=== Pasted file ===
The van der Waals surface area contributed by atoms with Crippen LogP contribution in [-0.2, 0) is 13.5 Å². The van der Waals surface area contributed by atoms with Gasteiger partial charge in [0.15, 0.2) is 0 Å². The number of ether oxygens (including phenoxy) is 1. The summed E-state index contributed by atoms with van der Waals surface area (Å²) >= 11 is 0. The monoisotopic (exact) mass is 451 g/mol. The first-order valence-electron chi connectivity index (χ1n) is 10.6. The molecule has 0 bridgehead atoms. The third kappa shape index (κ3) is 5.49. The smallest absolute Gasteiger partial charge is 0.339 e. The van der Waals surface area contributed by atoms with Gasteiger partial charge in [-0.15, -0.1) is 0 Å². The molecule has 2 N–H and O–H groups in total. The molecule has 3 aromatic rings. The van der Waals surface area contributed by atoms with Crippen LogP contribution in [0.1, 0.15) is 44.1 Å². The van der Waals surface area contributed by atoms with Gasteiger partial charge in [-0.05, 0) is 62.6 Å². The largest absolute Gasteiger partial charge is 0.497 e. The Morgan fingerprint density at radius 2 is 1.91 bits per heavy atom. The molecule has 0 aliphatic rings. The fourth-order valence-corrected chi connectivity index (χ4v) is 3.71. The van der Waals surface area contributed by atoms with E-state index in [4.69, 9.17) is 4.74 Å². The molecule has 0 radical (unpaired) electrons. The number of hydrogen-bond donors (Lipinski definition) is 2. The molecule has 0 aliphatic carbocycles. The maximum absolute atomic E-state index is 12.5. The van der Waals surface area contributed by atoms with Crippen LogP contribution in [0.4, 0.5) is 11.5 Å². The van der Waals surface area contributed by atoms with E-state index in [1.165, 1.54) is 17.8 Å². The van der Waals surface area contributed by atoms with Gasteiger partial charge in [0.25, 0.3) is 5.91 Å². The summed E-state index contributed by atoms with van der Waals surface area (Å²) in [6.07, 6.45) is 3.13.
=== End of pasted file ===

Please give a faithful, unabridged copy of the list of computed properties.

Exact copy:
The van der Waals surface area contributed by atoms with Crippen LogP contribution in [-0.2, 0) is 13.5 Å². The van der Waals surface area contributed by atoms with Gasteiger partial charge in [0.15, 0.2) is 0 Å². The number of ether oxygens (including phenoxy) is 1. The summed E-state index contributed by atoms with van der Waals surface area (Å²) >= 11 is 0. The monoisotopic (exact) mass is 451 g/mol. The first-order valence-electron chi connectivity index (χ1n) is 10.6. The molecule has 0 bridgehead atoms. The third kappa shape index (κ3) is 5.49. The smallest absolute Gasteiger partial charge is 0.339 e. The van der Waals surface area contributed by atoms with Gasteiger partial charge in [-0.15, -0.1) is 0 Å². The molecule has 2 N–H and O–H groups in total. The molecule has 3 aromatic rings. The van der Waals surface area contributed by atoms with Crippen LogP contribution in [0.1, 0.15) is 44.1 Å². The van der Waals surface area contributed by atoms with Gasteiger partial charge in [-0.05, 0) is 62.6 Å². The largest absolute Gasteiger partial charge is 0.497 e. The Morgan fingerprint density at radius 2 is 1.91 bits per heavy atom. The molecule has 0 aliphatic rings. The fourth-order valence-corrected chi connectivity index (χ4v) is 3.71. The van der Waals surface area contributed by atoms with E-state index in [4.69, 9.17) is 4.74 Å². The molecule has 0 radical (unpaired) electrons. The number of hydrogen-bond donors (Lipinski definition) is 2. The molecule has 0 aliphatic carbocycles. The maximum absolute atomic E-state index is 12.5. The van der Waals surface area contributed by atoms with Crippen LogP contribution in [0.4, 0.5) is 11.5 Å². The van der Waals surface area contributed by atoms with E-state index in [1.165, 1.54) is 17.8 Å². The van der Waals surface area contributed by atoms with Gasteiger partial charge in [0.25, 0.3) is 5.91 Å². The summed E-state index contributed by atoms with van der Waals surface area (Å²) in [6.07, 6.45) is 3.13.